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Shigeru Miyamoto worries that you’re playing too many games with guns

by Ethan Powers on June 21, 2012

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    It would appear that Warren Spector is not alone in his spite for the violent direction in which the industry appears to be headed. Shigeru Miyamoto, the legendary game designer and promoter of all things Nintendo recently stated in an interview with IGN that he is concerned about the fact that developers are enamored with gun-oriented games and in-turn, what effect that may have on younger generations of gamers.

    “Sometimes I get worried about the continued reliance on making games that are so centered around guns, and that there are so many of these games,” he said. “I have a hard time imagining – particularly for young generations of gamers – how they sit down and play and interact with that.”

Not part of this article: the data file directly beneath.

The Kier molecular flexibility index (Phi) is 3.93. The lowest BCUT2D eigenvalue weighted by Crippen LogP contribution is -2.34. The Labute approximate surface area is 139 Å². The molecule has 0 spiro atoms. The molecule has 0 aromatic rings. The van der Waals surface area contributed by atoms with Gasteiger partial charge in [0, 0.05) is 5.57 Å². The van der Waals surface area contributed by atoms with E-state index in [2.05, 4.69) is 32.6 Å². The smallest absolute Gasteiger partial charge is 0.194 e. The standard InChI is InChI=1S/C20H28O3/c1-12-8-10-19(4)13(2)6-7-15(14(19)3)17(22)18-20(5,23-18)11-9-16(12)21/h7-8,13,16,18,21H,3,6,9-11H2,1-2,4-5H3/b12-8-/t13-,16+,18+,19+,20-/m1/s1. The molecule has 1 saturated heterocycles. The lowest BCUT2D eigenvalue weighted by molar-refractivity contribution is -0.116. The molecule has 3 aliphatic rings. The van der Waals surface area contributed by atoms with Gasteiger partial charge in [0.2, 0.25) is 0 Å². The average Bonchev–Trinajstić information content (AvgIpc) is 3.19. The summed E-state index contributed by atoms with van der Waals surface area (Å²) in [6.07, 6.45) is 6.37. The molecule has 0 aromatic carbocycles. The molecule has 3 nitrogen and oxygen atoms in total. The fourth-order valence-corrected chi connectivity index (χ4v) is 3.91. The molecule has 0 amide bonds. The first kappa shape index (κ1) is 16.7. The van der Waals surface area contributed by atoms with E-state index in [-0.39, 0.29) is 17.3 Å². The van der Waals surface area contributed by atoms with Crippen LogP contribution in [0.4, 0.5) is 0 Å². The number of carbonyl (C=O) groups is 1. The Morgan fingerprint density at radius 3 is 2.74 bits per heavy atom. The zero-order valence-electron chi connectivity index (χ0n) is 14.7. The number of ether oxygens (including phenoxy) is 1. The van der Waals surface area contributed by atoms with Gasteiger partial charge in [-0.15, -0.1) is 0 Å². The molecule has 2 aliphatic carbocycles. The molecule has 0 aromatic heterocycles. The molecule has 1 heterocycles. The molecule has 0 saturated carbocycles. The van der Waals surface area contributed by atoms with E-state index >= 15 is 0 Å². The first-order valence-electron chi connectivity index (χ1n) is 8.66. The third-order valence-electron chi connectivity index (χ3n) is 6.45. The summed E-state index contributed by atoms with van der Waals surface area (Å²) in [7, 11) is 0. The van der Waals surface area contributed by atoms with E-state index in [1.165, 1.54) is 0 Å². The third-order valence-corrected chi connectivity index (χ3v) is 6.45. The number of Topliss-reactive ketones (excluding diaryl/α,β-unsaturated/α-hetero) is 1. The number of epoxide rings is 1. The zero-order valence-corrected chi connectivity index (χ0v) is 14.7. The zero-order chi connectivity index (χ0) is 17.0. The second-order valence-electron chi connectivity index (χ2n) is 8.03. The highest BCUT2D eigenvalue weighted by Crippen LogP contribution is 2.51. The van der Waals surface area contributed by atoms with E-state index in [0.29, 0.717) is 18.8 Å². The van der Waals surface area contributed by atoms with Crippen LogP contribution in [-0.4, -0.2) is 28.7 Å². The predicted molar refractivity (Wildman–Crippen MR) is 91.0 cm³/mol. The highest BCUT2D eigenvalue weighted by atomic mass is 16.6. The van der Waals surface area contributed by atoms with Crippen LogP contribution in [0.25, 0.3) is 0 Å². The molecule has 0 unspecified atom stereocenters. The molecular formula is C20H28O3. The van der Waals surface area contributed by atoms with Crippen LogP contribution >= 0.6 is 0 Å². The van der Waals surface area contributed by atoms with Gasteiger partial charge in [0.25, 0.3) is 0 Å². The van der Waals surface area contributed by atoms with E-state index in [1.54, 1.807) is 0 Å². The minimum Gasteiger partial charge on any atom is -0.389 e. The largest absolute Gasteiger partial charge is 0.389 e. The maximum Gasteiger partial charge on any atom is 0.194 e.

Miyamoto believes that it has become a developer’s responsibility in this digital era to account for what kids may get their hands on.

    “Previous forms of media, like books, made it easy for parents to know and understand what they’re buying for their children,” he said. “With the transition into digital mediums it becomes more difficult for parents to have a full grasp of what’s going on. From a game developer’s standpoint it’s important to take that into account.”

    Miyamoto’s statements are somewhat ironic, considering that he recently admitted his desire to make a game within the FPS genre. Of course, we can naturally assume that such a game developed by Miyamoto would be void of the violence and bloodshed that we see so often in typical FPS games. Nevertheless, a Miyamoto-FPS if nothing else, would offer some innovative entertainment that the whole family could enjoy particularly if it was designed for the unique controls of the Wii U.

    “Rather than necessarily the question of ‘What kind of weapon do I have?’ in a first person shooter or ‘What kind of effect does that have on an enemy?’, I think that the structure of a first-person shooter is something that’s very interesting,” he said. “Having that 3D space that in theory you are in and being able to look around and explore that—particularly being able to do that in conjunction with another person—is very interesting.”

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